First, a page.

Rommel Santos credits his research experience with teaching him to think like a scientist. By being intimately involved throughout the entire life of a project, he was able to see all of the knowledge, skills and processes that lead to research success. Rommelís dedication to his research was recognized by his receipt of the 2014 Chancellorís Award for Excellence in Undergraduate Research for the School of Biological Sciences.

1. What is your specific area of research (include the name of your faculty and/or laboratory)?

In Dr. Susana Cohen-Coryís lab, we are investigating the many molecular and cellular mechanisms that wire the visual neural circuit during embryonic development. For my project, I have been examining the role of a transmembrane protein called Down syndrome cell-adhesion molecule (DSCAM) in vertebrate animal models. We speculate that DSCAM help guides the directionality of dendrite and axon growth in neurons.

2. When and how did you first get involved in research?

During the spring quarter of my sophomore year, I had attended an annual meeting held by the California Forum for Diversity in Graduate Education. At the meeting, I had the pleasure to talk to graduate students who were doing research in neurobiology. They spoke highly of the work they did in the lab and recommended me to get involved. Eager to start, I scouted for potential neurobiology professors by emailing them through the faculty listings. I did not have much luck emailing professors. However, approaching professors during their office hour was easier to show how interested I was in getting involved in research. When I went to Dr. Cohen-Coryís office hour, she saw my motivation to be a researcher and gave me a chance to be part of her lab.

3. How has research enhanced your education?

Personally, one of the most thrilling aspects of research is that you learn to become responsible in crafting your own project. Starting from formulating the hypothesis to analyzing the data are all critical moments that require you to think like a scientist. I found that I had to read a wide array of primary research papers to holistically understand my field of research.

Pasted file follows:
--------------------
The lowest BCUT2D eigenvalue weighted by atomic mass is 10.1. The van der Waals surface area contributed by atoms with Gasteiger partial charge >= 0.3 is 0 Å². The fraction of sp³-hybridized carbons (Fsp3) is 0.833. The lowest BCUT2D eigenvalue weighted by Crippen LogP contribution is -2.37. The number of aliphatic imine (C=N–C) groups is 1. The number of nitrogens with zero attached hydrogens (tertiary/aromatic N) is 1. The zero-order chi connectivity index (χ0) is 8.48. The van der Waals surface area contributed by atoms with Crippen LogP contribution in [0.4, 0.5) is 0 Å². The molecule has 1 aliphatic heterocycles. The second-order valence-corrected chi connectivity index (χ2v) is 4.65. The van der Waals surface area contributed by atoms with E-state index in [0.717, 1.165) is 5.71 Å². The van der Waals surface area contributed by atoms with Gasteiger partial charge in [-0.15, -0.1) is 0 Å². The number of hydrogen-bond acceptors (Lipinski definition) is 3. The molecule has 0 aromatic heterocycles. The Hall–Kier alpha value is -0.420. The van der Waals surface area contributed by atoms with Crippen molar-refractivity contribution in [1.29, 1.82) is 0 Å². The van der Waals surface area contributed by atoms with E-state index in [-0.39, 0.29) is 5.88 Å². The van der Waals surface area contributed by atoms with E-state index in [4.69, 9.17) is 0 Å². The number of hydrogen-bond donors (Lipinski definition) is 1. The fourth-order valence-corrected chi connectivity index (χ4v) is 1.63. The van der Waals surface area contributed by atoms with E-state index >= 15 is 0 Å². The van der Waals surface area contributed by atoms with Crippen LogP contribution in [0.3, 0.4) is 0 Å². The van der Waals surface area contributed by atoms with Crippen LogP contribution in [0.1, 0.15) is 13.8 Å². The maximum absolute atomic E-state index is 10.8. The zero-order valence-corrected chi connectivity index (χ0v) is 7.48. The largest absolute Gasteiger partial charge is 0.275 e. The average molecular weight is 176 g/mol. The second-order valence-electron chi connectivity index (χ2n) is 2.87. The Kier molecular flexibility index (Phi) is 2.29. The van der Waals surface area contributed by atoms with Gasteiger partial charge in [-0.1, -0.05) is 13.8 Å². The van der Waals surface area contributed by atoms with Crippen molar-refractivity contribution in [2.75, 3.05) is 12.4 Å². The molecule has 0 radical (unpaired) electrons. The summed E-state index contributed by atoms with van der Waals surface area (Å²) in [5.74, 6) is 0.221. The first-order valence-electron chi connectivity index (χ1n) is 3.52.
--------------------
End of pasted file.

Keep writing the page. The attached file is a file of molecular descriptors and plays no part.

4. What has been your favorite experience with research (include any interesting stories or specific events)?

One of my many highlights during research was when Dr. Cohen-Cory and I prepared a lab tour for her class of 30 students. It would be the first time she would ever do a lab tour for an entire class. I always enjoyed sharing with others what I do in the lab, so I suggested Dr. Cohen-Cory the idea to bring her class to the lab for fun. It was an entertaining experience showcasing our animal model (Xenopus laevis tadpoles) and demonstrating some of the many experiments we had in the lab. It was blast to do and we are excited to do another tour again in the near future.

5. What are your future plans and how has being involved in research helped to prepare you to meet your goals?

After I graduate, I plan on working as a junior research specialist in Dr. Cohen-Cory lab for a year before applying for graduate school. I will still be working on my current projects and gathering data that I can hopefully get published. I think being involved in research, staying on top of the fieldís recent findings, and getting better at designing experiments is preparing me for the demanding life style of graduate school.

6. What advice would you give to a student interested in pursuing a faculty-mentored undergraduate research project or creative activity?

When talking with a professor about their research, donít be afraid to pitch in new relevant ideas that complement the goals in their lab. Itís good to think big, but be realistic about your idea because of the availability of resources, funding, and time. Professors are always on the lookout for impactful ideas that can make a huge difference. Whether it is improving a protocol in their lab or introducing a new technique, there is a limitless pool of ideas to take out of. Even though you are an undergrad now, itís never too early to start thinking like a graduate student.

Past Researchers of the Month

Dec. '15 Ka Hei (Eric) Chan
Nov. '15 Timna Medovoy
Oct. '15 Soraya Davia
Sep. '15 Amanda Nili
Aug. '15 Soo Song
Jul. '15 Tian Harrison
Jun. '15 Rommel Santos
May. '15 Mariyah Saiduddin
Apr. '15 Angel Rodriguez
Mar. '15 Sarah Tang
Feb. '15 Jay Tolentino
Jan. '15 Yuhao Ma